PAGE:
Taylor Swift doesn't always get love right on many levels.
To her dedicated legion of female fans and her pre-teen and teenage admirers, singer/songwriter/music industry savior Taylor Swift is the poet laureate of the iPad generation, a critical authority on love and love gone wrong, as evidenced in and detailed by her songs. Swift has been involved in many high profile romances — John Mayer, Joe Jonas, Jake Gyllenhaal and Harry Styles off the top of our heads — that have petered out spectacularly and have found their way into her songs.
But Swift is all of 24, and she will hit the quarter-century mark in December, and since she has never had a super long relationship, she is not really the sage or the authority that fans, friends and detractors think she is. She is not supremely qualified to dispense all-knowing advice because she is still learning herself. Still, Swift makes some serious bank off her ability to take a love situation, be it real or imagined, and to mine it for song purposes. That is her genius and her greatest skill, even if she isn't always right on or spot on when it comes to her assessment of love.
These are six times T. Swizzle assessed the notion and concept of love in a tricky or not-altogether-right way.
Taylor Swift on crushes
1. She once directly addressed a fan who was lamenting a crush via socialmedia. Swift compared the crush to unrequited love. While it was amazing of her to talk to a fan, and to offer advice, her assessment of the situation was slightly off in its relating of a crush and unrequited love as the same thing when they really are not.
Taylor Swift on the perfect love
2. Swift also once said, "I think the perfection of love is that it's not perfect." Okay, so it's imperfect, no? Meaning it's not perfect at all.
Taylor Swift on basically "never saying never"
3. "From the girl who said she would never cut her hair or move to New York or find happiness in a world where she is not in love…" That's how she closes the 1989 foreword. It's eloquent and beautifully written, and it's almost poetic. But … there are songs on the album that are love letter-like and they seem to be addressed to exes and to NYC. You can be in love with things other than people, and she clearly knows that but isn't saying it.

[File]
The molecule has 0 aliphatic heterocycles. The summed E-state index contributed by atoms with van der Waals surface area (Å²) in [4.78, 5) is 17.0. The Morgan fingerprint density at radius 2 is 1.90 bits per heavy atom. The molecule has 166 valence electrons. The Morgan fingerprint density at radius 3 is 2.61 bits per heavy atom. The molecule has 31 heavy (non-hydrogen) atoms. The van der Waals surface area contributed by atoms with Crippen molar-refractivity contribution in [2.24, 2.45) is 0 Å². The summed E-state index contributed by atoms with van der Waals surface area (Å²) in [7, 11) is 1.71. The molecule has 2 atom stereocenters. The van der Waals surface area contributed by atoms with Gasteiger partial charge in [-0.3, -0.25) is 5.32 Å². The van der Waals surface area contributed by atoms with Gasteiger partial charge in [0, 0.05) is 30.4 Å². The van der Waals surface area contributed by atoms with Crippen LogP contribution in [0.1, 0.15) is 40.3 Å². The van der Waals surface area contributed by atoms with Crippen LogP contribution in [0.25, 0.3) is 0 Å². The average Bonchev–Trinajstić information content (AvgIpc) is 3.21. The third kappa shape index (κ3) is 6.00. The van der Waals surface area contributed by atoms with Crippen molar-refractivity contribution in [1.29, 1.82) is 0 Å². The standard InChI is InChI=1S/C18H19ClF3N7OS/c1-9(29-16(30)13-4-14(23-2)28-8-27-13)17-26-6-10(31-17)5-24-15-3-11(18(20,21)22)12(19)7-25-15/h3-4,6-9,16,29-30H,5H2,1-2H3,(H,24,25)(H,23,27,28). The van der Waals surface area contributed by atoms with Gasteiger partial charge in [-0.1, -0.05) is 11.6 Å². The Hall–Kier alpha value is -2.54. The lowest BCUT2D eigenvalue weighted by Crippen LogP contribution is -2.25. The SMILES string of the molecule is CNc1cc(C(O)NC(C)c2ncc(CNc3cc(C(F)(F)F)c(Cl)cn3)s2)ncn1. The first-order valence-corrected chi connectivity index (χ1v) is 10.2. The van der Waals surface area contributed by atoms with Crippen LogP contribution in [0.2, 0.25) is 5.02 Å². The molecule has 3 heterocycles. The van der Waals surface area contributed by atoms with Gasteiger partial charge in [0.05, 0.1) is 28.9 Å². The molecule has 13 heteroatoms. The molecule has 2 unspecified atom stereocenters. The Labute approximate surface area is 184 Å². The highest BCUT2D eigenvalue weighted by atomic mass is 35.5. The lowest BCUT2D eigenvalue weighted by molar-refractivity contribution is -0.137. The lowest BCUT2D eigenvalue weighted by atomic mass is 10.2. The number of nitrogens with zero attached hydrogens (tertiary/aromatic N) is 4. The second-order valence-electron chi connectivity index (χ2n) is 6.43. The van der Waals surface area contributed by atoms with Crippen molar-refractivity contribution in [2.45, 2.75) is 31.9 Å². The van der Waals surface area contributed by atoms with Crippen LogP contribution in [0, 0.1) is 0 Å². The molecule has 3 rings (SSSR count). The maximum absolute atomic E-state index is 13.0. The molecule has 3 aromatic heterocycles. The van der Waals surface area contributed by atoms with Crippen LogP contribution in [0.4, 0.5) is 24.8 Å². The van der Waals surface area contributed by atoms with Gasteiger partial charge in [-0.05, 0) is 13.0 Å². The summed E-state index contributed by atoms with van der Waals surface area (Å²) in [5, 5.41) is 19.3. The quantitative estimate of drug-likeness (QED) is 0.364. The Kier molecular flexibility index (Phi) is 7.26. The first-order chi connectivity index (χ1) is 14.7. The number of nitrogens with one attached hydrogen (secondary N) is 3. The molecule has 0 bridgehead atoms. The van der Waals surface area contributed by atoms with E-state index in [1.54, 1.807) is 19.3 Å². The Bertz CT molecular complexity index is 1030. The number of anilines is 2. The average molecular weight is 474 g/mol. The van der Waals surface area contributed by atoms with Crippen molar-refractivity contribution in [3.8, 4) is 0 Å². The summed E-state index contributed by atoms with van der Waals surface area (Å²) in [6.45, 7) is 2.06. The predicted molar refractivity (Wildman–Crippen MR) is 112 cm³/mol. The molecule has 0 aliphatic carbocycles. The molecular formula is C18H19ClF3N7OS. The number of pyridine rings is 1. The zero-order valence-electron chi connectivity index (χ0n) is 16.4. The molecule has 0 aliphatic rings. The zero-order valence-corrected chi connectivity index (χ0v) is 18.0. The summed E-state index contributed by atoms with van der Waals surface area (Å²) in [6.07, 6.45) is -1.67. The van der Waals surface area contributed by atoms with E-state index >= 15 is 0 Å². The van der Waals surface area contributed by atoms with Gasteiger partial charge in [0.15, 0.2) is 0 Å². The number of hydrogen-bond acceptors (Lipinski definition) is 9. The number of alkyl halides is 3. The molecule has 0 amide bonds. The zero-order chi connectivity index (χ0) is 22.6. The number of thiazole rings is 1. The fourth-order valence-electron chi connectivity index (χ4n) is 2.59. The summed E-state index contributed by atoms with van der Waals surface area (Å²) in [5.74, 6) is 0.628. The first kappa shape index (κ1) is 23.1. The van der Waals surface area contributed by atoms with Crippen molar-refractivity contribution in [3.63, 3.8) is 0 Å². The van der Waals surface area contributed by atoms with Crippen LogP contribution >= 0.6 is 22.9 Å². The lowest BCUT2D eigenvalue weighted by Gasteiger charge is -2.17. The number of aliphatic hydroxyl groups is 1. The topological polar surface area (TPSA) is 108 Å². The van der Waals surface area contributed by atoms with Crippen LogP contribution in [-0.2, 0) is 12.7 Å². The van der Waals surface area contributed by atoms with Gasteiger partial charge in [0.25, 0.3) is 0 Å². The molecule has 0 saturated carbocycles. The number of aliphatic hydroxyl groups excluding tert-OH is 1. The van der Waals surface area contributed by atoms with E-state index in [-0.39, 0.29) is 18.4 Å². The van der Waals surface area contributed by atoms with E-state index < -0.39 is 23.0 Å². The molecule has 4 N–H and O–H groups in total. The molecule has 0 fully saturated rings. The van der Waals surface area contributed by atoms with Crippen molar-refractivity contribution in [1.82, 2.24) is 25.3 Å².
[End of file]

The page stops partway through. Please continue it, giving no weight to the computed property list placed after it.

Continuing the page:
Taylor Swift on marriage
4. Swift also discussed committed unions, saying, "I'm too young to get married. Not age-wise, but I know myself, so why try to meet someone right now when I know I'm too young to do something serious?" Wait, so a serious relationship must culminate in marriage? See Hawn, Goldie and Russell, Kurt.
Taylor Swift on her dating life being news fodder
5. Swift told Rolling Stone in her latest cover story, "I feel like watching my dating life has become a bit of a national pastime. And I'm just not comfortable providing that kind of entertainment anymore. I don't like seeing slide shows of guys I've apparently dated. I don't like giving comedians the opportunity to make jokes about me at awards shows. I don't like it when headlines read 'Careful, Bro, She'll Write a Song About You,' because it trivializes my work. And most of all, I don't like how all these factors add up to build the pressure so high in a new relationship that it gets snuffed out before it even has a chance to start." Okay, deep breaths in a paper bag. Where to begin on this one?! Swift's dating life has become gossip fodder because she writes songs about her romances and leaves hints about the guys they're about in her liner notes, which she's been doing since the start of her career. Swift capitalized on her dating life being a PR tool and when it backfired, she got pissed. And that further mention of Tina Fey and Amy Poehler making a joke at her expense, years after the fact? Tay, honey, please, lighten up. As Ducky says in Pretty in Pink: "It's called a sense of humor. You should get one. They're nice."
Taylor Swift on swearing off dating
6. "It's not that [I've sworn off dating] as much as I'm just very protective of my happiness. I found a place in my life that feels really great and I'm not willing to compromise that for just anyone, and so, you can paraphrase that all you want into something very extreme, but they make what I say extreme no matter what I say ... So I'm really happy about the fact that being single doesn't feel like being alone. I have love in my life, I just don't have a relationship, and that feels really natural right now." The latter half of this quote is perfectly acceptable. It's the first part that is questionable. She seems to intimate that dating cannot be equated with happiness when it's the opposite. Dating does cause happiness and happiness with oneself can lead to love through dating.